Jessica King, firstname.lastname@example.org
Washington, D.C. -- Today, the EPA released updated National Ambient Air Quality Standards for particulate matter (PM2.5), taking a positive and long-awaited step toward addressing a dangerous and deadly air pollutant responsible for over 100,000 deaths in the United States every year.
EPA’s final air quality standards for PM2.5, also known as soot, lower the annual standards from 12 mcg/m3 to 9 mcg/m3, and will prevent up to 4,500 premature deaths and 290,000 lost workdays per year while bringing as much as $46 billion in net health benefits in 2032, when the standards are in full effect.
The final standards do not strengthen the 24-hour standard, which is critical for protecting against dangerous short-term spikes in air pollution and provides the basis for the air quality index that millions use to determine the quality of the air they breathe on any given day.
EPA will now determine areas of the country that do not meet the new standard, and will release determinations within two years. States that do not meet the new standards will then have 18 months to develop and submit plans to comply.
Evidence shows exposure to soot pollution increases the risk of asthma, heart attacks, stroke, cancer, and premature death. 63 million people in the United States experience unhealthy spikes in daily soot pollution, and communities of color are disproportionately exposed to higher-than-average levels of this dangerous pollutant.
In response, Sierra Club Executive Director Ben Jealous released the following statement:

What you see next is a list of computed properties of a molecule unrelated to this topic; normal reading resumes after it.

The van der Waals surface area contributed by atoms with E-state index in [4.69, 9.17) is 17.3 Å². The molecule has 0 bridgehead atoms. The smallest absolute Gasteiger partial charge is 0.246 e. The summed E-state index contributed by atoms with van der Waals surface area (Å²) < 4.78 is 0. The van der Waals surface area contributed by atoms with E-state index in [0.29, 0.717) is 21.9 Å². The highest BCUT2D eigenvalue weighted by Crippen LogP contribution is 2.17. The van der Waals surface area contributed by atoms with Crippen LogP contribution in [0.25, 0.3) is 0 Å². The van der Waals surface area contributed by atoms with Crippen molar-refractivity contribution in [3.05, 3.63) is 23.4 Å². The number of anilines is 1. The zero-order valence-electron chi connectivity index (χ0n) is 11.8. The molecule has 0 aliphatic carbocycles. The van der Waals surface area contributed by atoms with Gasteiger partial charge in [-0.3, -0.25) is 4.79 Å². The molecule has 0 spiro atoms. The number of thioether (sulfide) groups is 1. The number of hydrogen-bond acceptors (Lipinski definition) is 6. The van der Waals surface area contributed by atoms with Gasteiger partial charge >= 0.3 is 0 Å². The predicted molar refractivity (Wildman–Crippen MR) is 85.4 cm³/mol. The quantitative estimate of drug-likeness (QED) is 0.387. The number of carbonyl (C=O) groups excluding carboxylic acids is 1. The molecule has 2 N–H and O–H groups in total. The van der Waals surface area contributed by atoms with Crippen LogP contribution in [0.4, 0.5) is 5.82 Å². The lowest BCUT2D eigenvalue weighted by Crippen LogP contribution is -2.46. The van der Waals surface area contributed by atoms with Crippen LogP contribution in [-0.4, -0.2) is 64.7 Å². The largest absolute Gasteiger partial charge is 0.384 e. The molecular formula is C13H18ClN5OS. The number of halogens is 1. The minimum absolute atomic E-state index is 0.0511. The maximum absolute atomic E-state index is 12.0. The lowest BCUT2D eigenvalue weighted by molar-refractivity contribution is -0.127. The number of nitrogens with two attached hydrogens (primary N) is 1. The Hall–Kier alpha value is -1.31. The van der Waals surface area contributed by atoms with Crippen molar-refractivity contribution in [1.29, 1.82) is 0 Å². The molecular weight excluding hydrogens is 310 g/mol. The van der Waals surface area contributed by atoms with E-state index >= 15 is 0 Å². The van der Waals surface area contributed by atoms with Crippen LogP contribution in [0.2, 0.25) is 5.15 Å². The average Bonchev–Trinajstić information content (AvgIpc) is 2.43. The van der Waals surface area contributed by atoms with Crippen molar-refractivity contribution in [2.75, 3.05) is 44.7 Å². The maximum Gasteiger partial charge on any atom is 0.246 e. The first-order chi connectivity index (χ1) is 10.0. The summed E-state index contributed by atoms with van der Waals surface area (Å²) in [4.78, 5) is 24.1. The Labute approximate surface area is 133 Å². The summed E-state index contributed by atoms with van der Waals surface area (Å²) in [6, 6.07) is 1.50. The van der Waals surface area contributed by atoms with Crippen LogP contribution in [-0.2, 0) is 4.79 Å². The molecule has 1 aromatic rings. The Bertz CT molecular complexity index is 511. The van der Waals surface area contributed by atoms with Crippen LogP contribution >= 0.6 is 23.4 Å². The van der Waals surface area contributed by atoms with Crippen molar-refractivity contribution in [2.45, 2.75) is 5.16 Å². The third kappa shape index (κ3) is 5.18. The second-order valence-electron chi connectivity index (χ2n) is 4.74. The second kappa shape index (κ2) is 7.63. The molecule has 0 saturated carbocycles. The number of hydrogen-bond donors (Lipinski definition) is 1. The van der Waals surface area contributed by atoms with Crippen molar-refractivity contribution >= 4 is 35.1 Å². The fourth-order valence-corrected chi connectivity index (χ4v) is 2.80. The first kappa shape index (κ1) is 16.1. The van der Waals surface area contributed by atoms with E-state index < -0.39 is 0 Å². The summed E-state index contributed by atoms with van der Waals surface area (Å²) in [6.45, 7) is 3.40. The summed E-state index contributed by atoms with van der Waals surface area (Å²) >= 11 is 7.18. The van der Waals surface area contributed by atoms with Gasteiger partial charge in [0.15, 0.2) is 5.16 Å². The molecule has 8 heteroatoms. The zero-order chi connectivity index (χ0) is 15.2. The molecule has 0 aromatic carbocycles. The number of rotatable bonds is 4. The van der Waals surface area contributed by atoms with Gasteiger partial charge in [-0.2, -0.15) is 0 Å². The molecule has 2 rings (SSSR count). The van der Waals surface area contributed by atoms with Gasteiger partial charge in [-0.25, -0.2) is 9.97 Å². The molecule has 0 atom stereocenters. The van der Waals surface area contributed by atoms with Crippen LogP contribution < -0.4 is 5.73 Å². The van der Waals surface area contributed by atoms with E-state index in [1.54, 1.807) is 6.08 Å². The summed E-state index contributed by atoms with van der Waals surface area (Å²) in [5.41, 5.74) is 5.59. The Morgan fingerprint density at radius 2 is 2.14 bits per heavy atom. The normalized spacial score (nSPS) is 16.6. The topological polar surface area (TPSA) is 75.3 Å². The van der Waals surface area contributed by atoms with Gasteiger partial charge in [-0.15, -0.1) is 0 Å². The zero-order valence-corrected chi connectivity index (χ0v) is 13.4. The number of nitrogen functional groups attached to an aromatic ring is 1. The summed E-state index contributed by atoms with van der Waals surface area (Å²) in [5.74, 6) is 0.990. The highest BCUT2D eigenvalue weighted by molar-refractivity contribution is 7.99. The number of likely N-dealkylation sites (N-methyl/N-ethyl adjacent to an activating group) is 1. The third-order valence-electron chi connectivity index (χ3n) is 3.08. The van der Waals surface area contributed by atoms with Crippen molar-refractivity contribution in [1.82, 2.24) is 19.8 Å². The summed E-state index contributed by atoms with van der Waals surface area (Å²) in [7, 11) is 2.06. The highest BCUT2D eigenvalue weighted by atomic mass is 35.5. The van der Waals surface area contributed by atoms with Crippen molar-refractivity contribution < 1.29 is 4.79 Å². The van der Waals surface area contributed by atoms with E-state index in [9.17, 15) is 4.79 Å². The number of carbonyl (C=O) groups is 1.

“We’re glad to see the Biden Administration answered the call to reduce harmful soot pollution. The decision to strengthen the annual particulate matter standards is more than just policy; it's about securing clean and safe air for our families and communities. It's about keeping kids in school, and protecting ourselves and our neighbors from the very real risks of asthma, heart attacks, and premature death.
“It’s shameful that, in the face of such clear and compelling evidence of the public health and economic benefits of stronger soot standards, big polluters and their allies in Washington do everything in their power to undermine these commonsense air pollution standards. Their resistance is a stark reminder that the fight for clean air and a healthier future is far from over, and we will continue working to ensure the benefits of these stronger air pollution standards reach the communities that need them most.”
About the Sierra Club
The Sierra Club is America’s largest and most influential grassroots environmental organization, with millions of members and supporters. In addition to protecting every person's right to get outdoors and access the healing power of nature, the Sierra Club works to promote clean energy, safeguard the health of our communities, protect wildlife, and preserve our remaining wild places through grassroots activism, public education, lobbying, and legal action. For more information, visit www.sierraclub.org.